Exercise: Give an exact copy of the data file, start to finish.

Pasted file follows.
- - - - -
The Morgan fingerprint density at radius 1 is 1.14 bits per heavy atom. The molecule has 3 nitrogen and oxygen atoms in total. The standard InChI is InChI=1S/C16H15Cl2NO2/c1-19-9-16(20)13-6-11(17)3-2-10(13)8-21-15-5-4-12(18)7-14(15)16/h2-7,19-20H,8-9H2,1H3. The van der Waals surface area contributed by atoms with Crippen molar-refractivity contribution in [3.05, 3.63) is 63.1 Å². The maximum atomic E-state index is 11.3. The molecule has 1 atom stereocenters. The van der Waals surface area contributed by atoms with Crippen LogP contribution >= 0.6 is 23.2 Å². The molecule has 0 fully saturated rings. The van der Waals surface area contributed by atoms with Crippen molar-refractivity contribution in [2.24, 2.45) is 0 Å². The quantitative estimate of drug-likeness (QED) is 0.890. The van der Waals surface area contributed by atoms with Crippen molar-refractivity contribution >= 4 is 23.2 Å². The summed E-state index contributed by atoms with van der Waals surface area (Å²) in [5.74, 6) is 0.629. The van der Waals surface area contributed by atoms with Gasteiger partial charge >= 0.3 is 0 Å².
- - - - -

The Morgan fingerprint density at radius 1 is 1.14 bits per heavy atom. The molecule has 3 nitrogen and oxygen atoms in total. The standard InChI is InChI=1S/C16H15Cl2NO2/c1-19-9-16(20)13-6-11(17)3-2-10(13)8-21-15-5-4-12(18)7-14(15)16/h2-7,19-20H,8-9H2,1H3. The van der Waals surface area contributed by atoms with Crippen molar-refractivity contribution in [3.05, 3.63) is 63.1 Å². The maximum atomic E-state index is 11.3. The molecule has 1 atom stereocenters. The van der Waals surface area contributed by atoms with Crippen LogP contribution >= 0.6 is 23.2 Å². The molecule has 0 fully saturated rings. The van der Waals surface area contributed by atoms with Crippen molar-refractivity contribution in [2.24, 2.45) is 0 Å². The quantitative estimate of drug-likeness (QED) is 0.890. The van der Waals surface area contributed by atoms with Crippen molar-refractivity contribution >= 4 is 23.2 Å². The summed E-state index contributed by atoms with van der Waals surface area (Å²) in [5.74, 6) is 0.629. The van der Waals surface area contributed by atoms with Gasteiger partial charge >= 0.3 is 0 Å².